Where You Hurt the Most

Anne Brooke
Where You Hurt the Most
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Riptide Publishing
Release Date
May 2012
Contemporary Romance, LGBTQ

Adrian is more than happy as high-class escort for a number of regular clients. When his boss and dear friend asks him to entertain his nephew, Adrian readily agrees, but meeting Dan challenges him in ways he'd never imagined.

Dan is scarred inside and out from an accident that destroyed a promising future. Despite Adrian's loveless lifestyle and Dan's withdrawal and anger, the two men forge a deep—if unnerving—connection. Soon they find themselves questioning the choices they've made and the futures they've mapped out for themselves.

Yet even bright young men like Adrian and Dan fear the unknown and take comfort in the familiar. Neither may be strong enough to step away from the life they know and toward the one they dare not hope for. But while it's true that love can't heal all wounds, it is the surest balm for where you hurt the most.

Book Review by Valentina Heart (author,reviewer)
Jun 01, 2012   [ OFFICIAL REVIEW ]
198 people found the following review helpful
A short story about a wounded man and another who can all but be a healing balm to his misfortune. Beautifully written and characteristic of Anne Brooke, this story delivered an honest peek into two very different situations and left me touched and content.

Adrian is an escort who is true to the word. He provides comfort, friendship and company in addition to sexual favors, only his clients come see him for him, more so than for simple sex. Like he said it – "If my clients only wanted sex, they could get it far cheaper elsewhere."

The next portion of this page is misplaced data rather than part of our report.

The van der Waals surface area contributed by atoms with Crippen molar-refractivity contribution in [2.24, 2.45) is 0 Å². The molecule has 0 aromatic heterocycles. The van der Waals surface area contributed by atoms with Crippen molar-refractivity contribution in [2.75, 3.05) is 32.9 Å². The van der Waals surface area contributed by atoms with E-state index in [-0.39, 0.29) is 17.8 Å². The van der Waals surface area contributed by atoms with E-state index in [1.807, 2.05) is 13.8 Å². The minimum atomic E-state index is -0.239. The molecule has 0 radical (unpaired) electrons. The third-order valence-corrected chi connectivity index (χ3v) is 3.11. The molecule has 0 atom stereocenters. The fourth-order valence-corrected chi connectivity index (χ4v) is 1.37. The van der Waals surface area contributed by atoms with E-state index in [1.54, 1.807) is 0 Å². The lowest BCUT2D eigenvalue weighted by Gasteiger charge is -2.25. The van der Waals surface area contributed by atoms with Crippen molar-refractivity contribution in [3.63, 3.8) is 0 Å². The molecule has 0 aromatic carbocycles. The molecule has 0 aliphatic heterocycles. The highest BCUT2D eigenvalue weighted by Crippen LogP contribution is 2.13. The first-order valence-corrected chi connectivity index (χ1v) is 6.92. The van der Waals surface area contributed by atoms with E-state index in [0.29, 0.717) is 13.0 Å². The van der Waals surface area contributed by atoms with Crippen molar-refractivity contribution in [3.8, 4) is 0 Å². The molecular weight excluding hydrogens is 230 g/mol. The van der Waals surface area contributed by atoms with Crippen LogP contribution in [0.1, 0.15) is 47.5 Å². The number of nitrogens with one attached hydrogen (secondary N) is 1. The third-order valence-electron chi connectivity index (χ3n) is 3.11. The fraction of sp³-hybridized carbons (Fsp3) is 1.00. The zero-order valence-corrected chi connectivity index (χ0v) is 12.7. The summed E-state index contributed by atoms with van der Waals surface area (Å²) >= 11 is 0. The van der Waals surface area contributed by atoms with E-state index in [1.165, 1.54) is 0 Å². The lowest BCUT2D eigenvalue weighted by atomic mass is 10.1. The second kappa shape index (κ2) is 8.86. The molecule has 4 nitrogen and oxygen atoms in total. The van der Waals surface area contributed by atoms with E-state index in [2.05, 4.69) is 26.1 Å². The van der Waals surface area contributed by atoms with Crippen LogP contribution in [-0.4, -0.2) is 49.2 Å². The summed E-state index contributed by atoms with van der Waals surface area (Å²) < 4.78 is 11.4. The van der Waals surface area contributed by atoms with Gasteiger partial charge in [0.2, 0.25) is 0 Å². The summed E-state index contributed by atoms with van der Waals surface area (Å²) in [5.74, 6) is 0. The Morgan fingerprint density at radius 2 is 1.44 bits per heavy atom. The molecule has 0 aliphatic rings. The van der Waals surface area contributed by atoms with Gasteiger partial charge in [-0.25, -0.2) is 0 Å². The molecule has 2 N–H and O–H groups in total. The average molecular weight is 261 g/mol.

Dan is a man who has been badly burned and disfigured in an accident and his uncle arranges him a meet with Adrian. Not everything is a piece of cake at first. Dan is hurting and no matter how much patience Adrian has, there need to be certain boundaries.

But despite a rocky start, after just one meeting they form a connection, words that reach far deeper than the outward appearance. Adrian is shaken by Dan, more than he believes he could be, and Dan is slowly changing toward a person just a tiny bit less bitter.

There is only Adrian's side of things showed here, but the story really isn't long enough for anything more. I particularly liked the writing which was so easy and understandable that reading was truly a pleasure. Wounded characters are my thing, so I was somewhat disappointed that we only got to see a glimpse of the guys and while their connection was bright enough to hold up the story, there was a lot more that could have been added to make the bond between them stronger.

Alike a lot of other books, this one ended before the interesting part began but even with that I don't think it's a story people who like damaged men should miss.
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